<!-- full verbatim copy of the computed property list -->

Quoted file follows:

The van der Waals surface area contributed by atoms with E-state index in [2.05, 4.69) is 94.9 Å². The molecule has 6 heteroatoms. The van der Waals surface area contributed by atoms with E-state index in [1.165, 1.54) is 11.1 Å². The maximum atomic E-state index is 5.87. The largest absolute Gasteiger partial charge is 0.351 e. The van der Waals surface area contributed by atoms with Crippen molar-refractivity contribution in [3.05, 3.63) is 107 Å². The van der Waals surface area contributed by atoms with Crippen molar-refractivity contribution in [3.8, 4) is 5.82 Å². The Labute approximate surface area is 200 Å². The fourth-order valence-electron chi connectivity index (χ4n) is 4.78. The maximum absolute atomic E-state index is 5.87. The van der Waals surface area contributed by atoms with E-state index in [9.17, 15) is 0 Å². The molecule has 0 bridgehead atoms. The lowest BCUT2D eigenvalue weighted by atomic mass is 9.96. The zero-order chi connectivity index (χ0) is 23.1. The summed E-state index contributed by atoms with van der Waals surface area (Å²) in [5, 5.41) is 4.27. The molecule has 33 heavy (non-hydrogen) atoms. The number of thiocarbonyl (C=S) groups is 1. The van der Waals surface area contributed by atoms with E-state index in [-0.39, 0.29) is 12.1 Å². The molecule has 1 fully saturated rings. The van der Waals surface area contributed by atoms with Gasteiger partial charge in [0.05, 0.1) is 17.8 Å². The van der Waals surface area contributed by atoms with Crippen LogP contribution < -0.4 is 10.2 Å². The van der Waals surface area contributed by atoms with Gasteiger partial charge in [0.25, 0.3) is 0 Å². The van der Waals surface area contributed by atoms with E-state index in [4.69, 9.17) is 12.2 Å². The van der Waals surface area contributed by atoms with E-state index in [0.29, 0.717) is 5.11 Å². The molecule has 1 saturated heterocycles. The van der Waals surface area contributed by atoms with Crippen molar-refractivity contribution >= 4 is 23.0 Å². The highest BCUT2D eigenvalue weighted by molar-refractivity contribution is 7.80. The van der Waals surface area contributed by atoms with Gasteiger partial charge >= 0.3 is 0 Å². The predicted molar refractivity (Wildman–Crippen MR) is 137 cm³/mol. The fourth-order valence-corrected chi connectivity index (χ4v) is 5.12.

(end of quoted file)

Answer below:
The van der Waals surface area contributed by atoms with E-state index in [2.05, 4.69) is 94.9 Å². The molecule has 6 heteroatoms. The van der Waals surface area contributed by atoms with E-state index in [1.165, 1.54) is 11.1 Å². The maximum atomic E-state index is 5.87. The largest absolute Gasteiger partial charge is 0.351 e. The van der Waals surface area contributed by atoms with Crippen molar-refractivity contribution in [3.05, 3.63) is 107 Å². The van der Waals surface area contributed by atoms with Crippen molar-refractivity contribution in [3.8, 4) is 5.82 Å². The Labute approximate surface area is 200 Å². The fourth-order valence-electron chi connectivity index (χ4n) is 4.78. The maximum absolute atomic E-state index is 5.87. The van der Waals surface area contributed by atoms with E-state index in [9.17, 15) is 0 Å². The molecule has 0 bridgehead atoms. The lowest BCUT2D eigenvalue weighted by atomic mass is 9.96. The zero-order chi connectivity index (χ0) is 23.1. The summed E-state index contributed by atoms with van der Waals surface area (Å²) in [5, 5.41) is 4.27. The molecule has 33 heavy (non-hydrogen) atoms. The number of thiocarbonyl (C=S) groups is 1. The van der Waals surface area contributed by atoms with E-state index in [-0.39, 0.29) is 12.1 Å². The molecule has 1 fully saturated rings. The van der Waals surface area contributed by atoms with Gasteiger partial charge in [0.05, 0.1) is 17.8 Å². The van der Waals surface area contributed by atoms with Crippen LogP contribution < -0.4 is 10.2 Å². The van der Waals surface area contributed by atoms with Gasteiger partial charge in [0.25, 0.3) is 0 Å². The van der Waals surface area contributed by atoms with E-state index in [4.69, 9.17) is 12.2 Å². The van der Waals surface area contributed by atoms with E-state index in [0.29, 0.717) is 5.11 Å². The molecule has 1 saturated heterocycles. The van der Waals surface area contributed by atoms with Crippen molar-refractivity contribution >= 4 is 23.0 Å². The highest BCUT2D eigenvalue weighted by molar-refractivity contribution is 7.80. The van der Waals surface area contributed by atoms with Gasteiger partial charge >= 0.3 is 0 Å². The predicted molar refractivity (Wildman–Crippen MR) is 137 cm³/mol. The fourth-order valence-corrected chi connectivity index (χ4v) is 5.12.